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Produced 14 Oscar Award shows

FILE - In this May 2, 2011 file photo, Oscars show producer Gil Cates arrives at the Geffen Gala at the Geffen in Westwood, Calif. Cates, 77, who produced a record 14 Academy Awards telecasts and founded the Geffen Playhouse and the School of Theater Film and Television at UCLA, has died. The Directors Guild of America confirmed the death Tuesday. (AP Photo/Katy Winn, file)

LOS ANGELES – Producer and director Gilbert “Gil” Cates, who oversaw a record 14 Academy Awards ceremonies and founded the Geffen Playhouse in Los Angeles, has died. He was 77.

Cates collapsed on the UCLA campus Monday evening. Emergency personnel responded but were unable to revive him, officials said Tuesday. The cause of death was not immediately known.

Cates last produced the Oscar telecast in 2008, when the ceremony was almost sidelined by the Writers Guild strike.

He was comfortable at the helm of the show, calling it “an absolutely great job.” He produced more Academy Awards telecasts than anyone else and brought in comedians such as Billy Crystal, Whoopi Goldberg, Chris Rock, Jon Stewart and Steve Martin to host the show.

Martin tweeted his condolences Tuesdsay. “So sorry to hear Gil Cates has died,” Martin wrote. “He helmed two Oscar shows I hosted. He was delightful, wise, canny and unperturbed. A great fellow.”

Singer Josh Groban also shared his thoughts on Twitter, writing, “So sad to hear of the passing of legendary tv producer Gil Cates. He gave me many great opportunities and was always extremely kind. RIP.”

Academy President Tom Sherak said Cates was a colleague, friend and a “consummate professional.”

Cates “gave the academy and the world some of the most memorable moments in Oscar history,” Sherak said in a statement. “His passing is a tremendous loss to the entertainment industry, and our thoughts go out to his family.”

Cates founded the School of Theater, Film and Television at UCLA. He was its dean from 1990 to 1998 and remained on the faculty as a professor.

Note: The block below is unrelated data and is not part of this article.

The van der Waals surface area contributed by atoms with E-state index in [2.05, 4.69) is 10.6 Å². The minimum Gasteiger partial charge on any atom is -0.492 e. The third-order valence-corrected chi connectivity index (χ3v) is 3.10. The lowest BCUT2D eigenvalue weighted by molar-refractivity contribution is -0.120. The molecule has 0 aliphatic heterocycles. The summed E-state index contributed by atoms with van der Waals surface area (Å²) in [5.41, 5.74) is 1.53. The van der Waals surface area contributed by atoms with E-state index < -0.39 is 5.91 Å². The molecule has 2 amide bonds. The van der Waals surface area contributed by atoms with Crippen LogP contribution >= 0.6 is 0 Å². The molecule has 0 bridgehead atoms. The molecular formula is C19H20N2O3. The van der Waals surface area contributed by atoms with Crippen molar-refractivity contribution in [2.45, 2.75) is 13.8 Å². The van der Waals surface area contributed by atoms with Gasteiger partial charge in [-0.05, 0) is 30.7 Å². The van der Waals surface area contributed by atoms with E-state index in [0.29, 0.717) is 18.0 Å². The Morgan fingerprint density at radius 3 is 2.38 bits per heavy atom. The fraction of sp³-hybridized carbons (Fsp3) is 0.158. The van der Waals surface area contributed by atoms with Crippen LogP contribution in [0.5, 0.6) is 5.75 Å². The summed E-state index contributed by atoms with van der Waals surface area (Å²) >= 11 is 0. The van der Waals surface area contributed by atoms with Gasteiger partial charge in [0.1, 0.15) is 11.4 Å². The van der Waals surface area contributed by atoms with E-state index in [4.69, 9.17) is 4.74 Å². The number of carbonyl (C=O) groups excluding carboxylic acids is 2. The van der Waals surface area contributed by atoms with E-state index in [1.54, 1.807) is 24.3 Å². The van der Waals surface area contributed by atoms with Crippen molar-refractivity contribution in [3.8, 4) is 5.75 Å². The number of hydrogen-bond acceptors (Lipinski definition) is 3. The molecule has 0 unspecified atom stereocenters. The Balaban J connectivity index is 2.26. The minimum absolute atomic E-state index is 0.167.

Teri Schwartz, dean of the School of Theater, Film and Television, cited Cates as a “beloved mentor, colleague and friend.”

“Today we mourn our great loss but also celebrate Gil’s extraordinary vision and countless contributions, not only to (the school) as founding dean and distinguished professor but to the entertainment and performing arts industries and the education of our students, who benefited from his remarkable talent, insights, generosity, experience and wisdom,” she said in a statement.

Cates twice served as president of the Directors Guild of America and was on the Board of Governors of the Academy of Motion Picture Arts and Sciences.

Directors Guild president Taylor Hackford said Cates embodied his organization.

“Through his decades of service, he guided the Guild gently and charismatically and with great wisdom, and perhaps more importantly, he established what it meant to be a leader of this organization and the entertainment community,” Hackford said in a statement. “He was a fierce friend, an even fiercer negotiator and somebody you always hoped was on your side but respected even if he wasn’t.”

The Writers Guild of America, West, said Cates “will be remembered as a highly skilled producer and director; as a dedicated leader of the DGA; and as a man of wit, intelligence, and heart.”

Cates produced and directed films, television shows and plays on and off Broadway. His film credits include 1970’s “I Never Sang for My Father” with Gene Hackman, and 1980’s “Oh God! Book II” with George Burns.

He produced and directed plays at the Geffen Playhouse, where he was regarded as “our founder, our leader and our heart,” according to a statement Tuesday.

“Gil has always referred to the staff of the Geffen Playhouse as his second family,” said board chairman Frank Mancuso. “And it is as a family that we mourn this tremendous loss. Gil built this theater and he will forever be at the center of it – we honor his life by continuing the fulfillment of his dream. As my dear friend Gil would no doubt say, ‘onward and upward with the arts.’”

He is survived by his wife, Dr. Judith Reichman, four children, two stepchildren and six grandchildren.